This is certainly unfair. To name just two influential fields, biologists have for many years studied the genetics of altruism as a consequence of kin selection in a wide range of organisms, and psychologists have developed group theory to investigate cooperative behaviour.
He also falls into a logical trap when he expresses scepticism about the safety of GM crops, concluding: “Clearly the argument that there is no conclusive evidence that a particular product is harmful then there is nothing wrong with it cannot be accepted.” How many years, or decades, should we wait for conclusive evidence that something is not dangerous before adopting it? Suppose it really is “safe” – however that is defined. Wouldn’t we have to wait forever?
While science clearly fascinates His Holiness, it also makes him nervous. He warns against the dangers of reductionism when it is raised from the status of a highly successful “method” to a “metaphysical standpoint” that excludes everything else, including ethical considerations. We can certainly agree on that point. I know most scientists would.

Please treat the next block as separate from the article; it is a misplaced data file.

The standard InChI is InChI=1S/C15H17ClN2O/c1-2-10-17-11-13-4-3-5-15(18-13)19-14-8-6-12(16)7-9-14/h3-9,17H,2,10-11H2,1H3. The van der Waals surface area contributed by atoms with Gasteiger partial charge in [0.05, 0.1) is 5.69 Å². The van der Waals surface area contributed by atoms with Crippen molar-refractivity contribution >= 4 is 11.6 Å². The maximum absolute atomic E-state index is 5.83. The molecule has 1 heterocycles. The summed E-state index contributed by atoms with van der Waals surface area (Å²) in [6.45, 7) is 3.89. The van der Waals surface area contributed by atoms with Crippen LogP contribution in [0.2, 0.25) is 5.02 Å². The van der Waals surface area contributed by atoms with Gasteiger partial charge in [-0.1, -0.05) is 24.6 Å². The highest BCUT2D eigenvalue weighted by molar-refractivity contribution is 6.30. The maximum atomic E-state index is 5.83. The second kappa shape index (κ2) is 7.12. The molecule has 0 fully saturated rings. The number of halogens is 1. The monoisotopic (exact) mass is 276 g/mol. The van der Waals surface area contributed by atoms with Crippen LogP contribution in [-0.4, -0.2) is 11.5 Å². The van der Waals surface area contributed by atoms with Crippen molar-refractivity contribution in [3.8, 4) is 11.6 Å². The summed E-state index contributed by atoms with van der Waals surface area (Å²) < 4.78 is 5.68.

The Dalai Lama concludes with these words:
In essence, science and spirituality, though differing in their approaches, share the same end, which is the betterment of humanity. At its best, science is motivated by a quest for understanding to help lead us to greater flourishing and happiness … We are all in this together. May each of us, as a member of the human family, respond to the moral obligation to make this collaboration possible. This is my heartfelt plea.
This book is a love letter to science from an enthusiastic but slightly nervous suitor. Long may the relationship last.